Daly: decision on 2018 could come in next six months
SOCHI -- NHL Deputy Commissioner Bill Daly likes what he has seen so far from the 2014 Sochi Olympics.
And he says he is receiving favorable reviews from NHL players, who have now been on the ground here for two days.
"Everything is in one place and the arenas are brand-new facilities," Daly said Tuesday during an informal press conference at the Bolshoy Ice Dome, the main site of the ice hockey competition. "They are gorgeous facilities and they are close to the Athletes' Village, which makes it convenient for the players. They have only been here for 24 hours, but the reports I am hearing are very positive."
Is it positive enough to commit to taking part in the 2018 Winter Olympics?
A decision on the NHL sending its players to the 2018 Olympic tournament has not taken place yet, but Daly says it shouldn't be too long before the League has a solid grasp on whether it will be in Pyeongchang, South Korea.
"I can tell you it should not take all that long, but I would have said the same thing coming out of 2010 and as you know it was not a last-minute type of thing and we did not reach agreement until July 2013," Daly said.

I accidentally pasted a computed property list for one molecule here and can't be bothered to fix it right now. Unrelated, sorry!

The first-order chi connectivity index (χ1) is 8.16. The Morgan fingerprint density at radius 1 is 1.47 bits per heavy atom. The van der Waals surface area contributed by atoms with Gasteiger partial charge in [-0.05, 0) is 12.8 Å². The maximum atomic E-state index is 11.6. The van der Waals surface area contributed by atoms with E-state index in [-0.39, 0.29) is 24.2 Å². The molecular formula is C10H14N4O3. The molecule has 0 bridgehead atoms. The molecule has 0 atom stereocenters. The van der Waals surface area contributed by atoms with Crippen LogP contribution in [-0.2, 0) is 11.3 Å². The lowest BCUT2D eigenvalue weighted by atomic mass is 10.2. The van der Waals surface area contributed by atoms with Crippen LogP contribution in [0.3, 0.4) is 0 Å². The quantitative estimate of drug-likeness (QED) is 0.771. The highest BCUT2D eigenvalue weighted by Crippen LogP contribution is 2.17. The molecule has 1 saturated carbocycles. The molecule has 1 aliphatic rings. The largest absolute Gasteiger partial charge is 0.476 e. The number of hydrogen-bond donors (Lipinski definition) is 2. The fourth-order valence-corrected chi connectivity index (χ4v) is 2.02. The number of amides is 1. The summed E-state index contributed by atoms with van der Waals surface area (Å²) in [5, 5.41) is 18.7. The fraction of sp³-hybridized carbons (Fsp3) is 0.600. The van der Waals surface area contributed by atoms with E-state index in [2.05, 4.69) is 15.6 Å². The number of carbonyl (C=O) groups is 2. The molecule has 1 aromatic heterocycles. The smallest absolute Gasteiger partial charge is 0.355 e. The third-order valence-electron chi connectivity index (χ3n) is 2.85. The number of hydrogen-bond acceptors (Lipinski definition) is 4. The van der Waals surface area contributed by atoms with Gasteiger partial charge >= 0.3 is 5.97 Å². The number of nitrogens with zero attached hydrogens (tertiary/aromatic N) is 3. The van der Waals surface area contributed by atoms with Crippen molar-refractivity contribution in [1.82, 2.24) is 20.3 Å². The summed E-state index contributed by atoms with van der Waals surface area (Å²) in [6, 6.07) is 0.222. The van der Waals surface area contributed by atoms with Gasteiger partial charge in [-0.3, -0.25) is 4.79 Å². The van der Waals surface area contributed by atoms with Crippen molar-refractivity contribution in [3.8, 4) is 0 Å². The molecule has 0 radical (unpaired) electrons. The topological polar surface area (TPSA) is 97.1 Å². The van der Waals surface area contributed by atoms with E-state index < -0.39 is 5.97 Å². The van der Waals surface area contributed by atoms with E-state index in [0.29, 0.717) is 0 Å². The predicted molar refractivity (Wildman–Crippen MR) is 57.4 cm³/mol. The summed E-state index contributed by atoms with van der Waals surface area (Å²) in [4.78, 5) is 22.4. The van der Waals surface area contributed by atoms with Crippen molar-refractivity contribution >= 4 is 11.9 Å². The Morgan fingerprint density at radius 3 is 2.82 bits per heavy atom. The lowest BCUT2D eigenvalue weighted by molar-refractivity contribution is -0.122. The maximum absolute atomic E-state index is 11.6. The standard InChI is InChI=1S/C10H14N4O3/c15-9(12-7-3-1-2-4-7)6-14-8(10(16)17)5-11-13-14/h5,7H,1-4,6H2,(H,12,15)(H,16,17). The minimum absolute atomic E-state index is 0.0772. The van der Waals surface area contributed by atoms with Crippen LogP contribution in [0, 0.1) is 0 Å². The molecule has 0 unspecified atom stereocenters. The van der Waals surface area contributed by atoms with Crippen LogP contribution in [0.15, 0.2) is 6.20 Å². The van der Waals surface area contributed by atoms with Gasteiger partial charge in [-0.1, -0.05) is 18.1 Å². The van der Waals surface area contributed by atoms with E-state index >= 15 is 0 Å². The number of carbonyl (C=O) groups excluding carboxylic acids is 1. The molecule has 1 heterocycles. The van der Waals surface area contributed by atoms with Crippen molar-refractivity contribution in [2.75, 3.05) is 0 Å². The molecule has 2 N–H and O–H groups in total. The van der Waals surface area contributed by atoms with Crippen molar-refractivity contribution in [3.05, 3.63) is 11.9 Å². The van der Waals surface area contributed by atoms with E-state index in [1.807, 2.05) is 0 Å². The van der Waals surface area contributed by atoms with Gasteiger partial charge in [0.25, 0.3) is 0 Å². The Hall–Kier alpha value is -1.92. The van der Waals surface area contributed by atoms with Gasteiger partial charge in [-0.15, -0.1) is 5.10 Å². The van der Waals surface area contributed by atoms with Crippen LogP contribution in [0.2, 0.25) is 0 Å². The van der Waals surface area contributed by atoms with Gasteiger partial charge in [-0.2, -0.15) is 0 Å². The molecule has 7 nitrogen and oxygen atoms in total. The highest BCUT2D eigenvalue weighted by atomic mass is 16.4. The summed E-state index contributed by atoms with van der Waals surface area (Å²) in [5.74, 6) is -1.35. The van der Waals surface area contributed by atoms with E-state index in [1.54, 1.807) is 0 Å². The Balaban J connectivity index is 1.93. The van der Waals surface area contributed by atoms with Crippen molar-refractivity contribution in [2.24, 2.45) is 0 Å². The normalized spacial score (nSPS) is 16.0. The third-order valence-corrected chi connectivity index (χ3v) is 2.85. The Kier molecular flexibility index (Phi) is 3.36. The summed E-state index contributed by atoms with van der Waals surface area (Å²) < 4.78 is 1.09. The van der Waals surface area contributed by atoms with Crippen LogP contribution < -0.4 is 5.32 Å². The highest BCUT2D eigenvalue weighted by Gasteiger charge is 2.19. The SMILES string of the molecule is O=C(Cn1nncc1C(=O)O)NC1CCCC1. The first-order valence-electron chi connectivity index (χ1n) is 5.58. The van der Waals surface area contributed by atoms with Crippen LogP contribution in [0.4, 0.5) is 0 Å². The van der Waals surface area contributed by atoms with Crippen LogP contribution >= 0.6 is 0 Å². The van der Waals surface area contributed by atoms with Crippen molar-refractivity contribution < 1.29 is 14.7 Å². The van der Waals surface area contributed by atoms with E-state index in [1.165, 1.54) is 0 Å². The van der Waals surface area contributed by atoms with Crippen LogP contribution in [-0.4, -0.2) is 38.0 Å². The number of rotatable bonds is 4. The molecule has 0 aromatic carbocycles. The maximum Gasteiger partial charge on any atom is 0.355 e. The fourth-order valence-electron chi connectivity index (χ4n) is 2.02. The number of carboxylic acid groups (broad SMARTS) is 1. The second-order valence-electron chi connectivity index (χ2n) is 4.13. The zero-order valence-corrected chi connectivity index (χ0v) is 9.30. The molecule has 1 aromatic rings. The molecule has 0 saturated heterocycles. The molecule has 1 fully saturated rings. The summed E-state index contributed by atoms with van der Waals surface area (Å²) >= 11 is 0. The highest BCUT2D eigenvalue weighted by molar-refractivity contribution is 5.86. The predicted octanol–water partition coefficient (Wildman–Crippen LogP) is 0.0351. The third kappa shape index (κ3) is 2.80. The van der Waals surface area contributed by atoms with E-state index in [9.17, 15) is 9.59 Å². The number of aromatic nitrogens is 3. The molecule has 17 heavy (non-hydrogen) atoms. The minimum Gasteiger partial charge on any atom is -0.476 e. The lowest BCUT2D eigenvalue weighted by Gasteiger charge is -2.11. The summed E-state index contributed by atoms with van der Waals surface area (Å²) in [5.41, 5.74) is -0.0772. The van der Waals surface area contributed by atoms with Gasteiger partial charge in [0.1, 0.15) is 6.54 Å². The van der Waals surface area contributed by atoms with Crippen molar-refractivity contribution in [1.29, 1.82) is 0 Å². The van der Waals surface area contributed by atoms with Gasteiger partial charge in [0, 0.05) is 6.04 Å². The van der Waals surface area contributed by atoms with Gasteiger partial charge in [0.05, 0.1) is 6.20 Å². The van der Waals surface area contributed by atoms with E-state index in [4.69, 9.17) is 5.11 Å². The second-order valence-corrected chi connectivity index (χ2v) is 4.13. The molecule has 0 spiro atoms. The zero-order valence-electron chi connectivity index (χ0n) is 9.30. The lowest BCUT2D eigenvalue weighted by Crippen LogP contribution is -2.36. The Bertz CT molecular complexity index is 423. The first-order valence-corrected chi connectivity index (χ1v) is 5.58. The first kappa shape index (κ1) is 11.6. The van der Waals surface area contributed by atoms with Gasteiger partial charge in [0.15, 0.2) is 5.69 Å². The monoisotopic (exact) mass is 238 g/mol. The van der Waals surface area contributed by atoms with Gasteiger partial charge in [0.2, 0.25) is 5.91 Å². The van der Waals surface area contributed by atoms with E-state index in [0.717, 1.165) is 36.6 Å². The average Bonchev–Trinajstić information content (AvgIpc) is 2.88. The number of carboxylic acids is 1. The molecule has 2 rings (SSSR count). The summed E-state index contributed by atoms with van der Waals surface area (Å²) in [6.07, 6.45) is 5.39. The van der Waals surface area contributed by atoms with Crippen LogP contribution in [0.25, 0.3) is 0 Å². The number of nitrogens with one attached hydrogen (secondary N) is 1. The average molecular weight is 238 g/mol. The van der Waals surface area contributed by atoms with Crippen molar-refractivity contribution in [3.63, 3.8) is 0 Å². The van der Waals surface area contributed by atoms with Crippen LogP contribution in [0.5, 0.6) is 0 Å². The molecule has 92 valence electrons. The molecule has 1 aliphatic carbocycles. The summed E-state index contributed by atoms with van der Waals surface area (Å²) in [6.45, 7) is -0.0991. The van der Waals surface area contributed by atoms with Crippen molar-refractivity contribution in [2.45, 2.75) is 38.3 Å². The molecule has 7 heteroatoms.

"I do not anticipate it will take that long and we will have a broader discussion with the [National Hockey League] Players' Association on international competition and what we are doing internationally. That discussion is underway, so I would anticipate a quick resolution in respect to the Olympics. Maybe six months."
Many issues will have to be weighed before then, including the success of the 2014 Sochi Games for the NHL and the possibility of other best-on-best international tournaments. Daly said metrics will play a part in determining the ultimate success of Sochi, but he also said other factors will go into the decision of how to proceed from here.
"It will be more of a touch-and-feel thing," Daly said.
This is the fifth straight Olympics in which the NHL has participated, beginning in 1998 in Nagano, Japan.
But the NHL is a far different business than it was at the start of the Olympic experience.
“I think [the League] has a much higher profile and as a business we are much more successful," Daly said. "We are much more visible on the world stage, so we are at a different stage in our evolution and development than we were in 1998. That is a factor that you throw into the mix when you consider whether the Olympics makes sense for you going forward."